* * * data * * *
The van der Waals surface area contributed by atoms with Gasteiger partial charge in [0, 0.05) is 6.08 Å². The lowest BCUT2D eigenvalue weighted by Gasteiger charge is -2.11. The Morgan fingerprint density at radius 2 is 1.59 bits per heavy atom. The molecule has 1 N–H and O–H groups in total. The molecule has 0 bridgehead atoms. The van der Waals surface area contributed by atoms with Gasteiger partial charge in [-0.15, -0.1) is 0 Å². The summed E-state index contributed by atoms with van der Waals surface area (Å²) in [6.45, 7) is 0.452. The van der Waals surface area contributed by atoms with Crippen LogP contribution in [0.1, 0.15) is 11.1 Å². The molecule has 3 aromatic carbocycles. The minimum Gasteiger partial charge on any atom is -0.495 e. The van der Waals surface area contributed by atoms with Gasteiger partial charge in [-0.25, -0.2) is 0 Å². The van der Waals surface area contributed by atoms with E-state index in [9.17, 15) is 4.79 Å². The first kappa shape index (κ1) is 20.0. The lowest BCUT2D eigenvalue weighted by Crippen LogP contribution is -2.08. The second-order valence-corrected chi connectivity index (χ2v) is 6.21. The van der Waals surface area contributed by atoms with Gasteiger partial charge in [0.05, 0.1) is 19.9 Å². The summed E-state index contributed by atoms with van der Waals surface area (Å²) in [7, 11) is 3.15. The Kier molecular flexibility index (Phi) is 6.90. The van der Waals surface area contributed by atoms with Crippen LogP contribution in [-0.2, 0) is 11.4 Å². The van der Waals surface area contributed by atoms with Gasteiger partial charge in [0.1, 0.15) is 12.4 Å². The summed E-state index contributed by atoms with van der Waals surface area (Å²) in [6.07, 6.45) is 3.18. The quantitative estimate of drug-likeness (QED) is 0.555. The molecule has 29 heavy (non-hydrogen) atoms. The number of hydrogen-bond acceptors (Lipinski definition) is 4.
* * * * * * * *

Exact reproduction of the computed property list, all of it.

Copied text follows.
The van der Waals surface area contributed by atoms with Gasteiger partial charge in [0, 0.05) is 6.08 Å². The lowest BCUT2D eigenvalue weighted by Gasteiger charge is -2.11. The Morgan fingerprint density at radius 2 is 1.59 bits per heavy atom. The molecule has 1 N–H and O–H groups in total. The molecule has 0 bridgehead atoms. The van der Waals surface area contributed by atoms with Gasteiger partial charge in [-0.15, -0.1) is 0 Å². The summed E-state index contributed by atoms with van der Waals surface area (Å²) in [6.45, 7) is 0.452. The van der Waals surface area contributed by atoms with Crippen LogP contribution in [0.1, 0.15) is 11.1 Å². The molecule has 3 aromatic carbocycles. The minimum Gasteiger partial charge on any atom is -0.495 e. The van der Waals surface area contributed by atoms with Gasteiger partial charge in [-0.25, -0.2) is 0 Å². The van der Waals surface area contributed by atoms with E-state index in [9.17, 15) is 4.79 Å². The first kappa shape index (κ1) is 20.0. The lowest BCUT2D eigenvalue weighted by Crippen LogP contribution is -2.08. The second-order valence-corrected chi connectivity index (χ2v) is 6.21. The van der Waals surface area contributed by atoms with Gasteiger partial charge in [0.05, 0.1) is 19.9 Å². The summed E-state index contributed by atoms with van der Waals surface area (Å²) in [7, 11) is 3.15. The Kier molecular flexibility index (Phi) is 6.90. The van der Waals surface area contributed by atoms with Crippen LogP contribution in [-0.2, 0) is 11.4 Å². The van der Waals surface area contributed by atoms with Gasteiger partial charge in [0.1, 0.15) is 12.4 Å². The summed E-state index contributed by atoms with van der Waals surface area (Å²) in [6.07, 6.45) is 3.18. The quantitative estimate of drug-likeness (QED) is 0.555. The molecule has 29 heavy (non-hydrogen) atoms. The number of hydrogen-bond acceptors (Lipinski definition) is 4.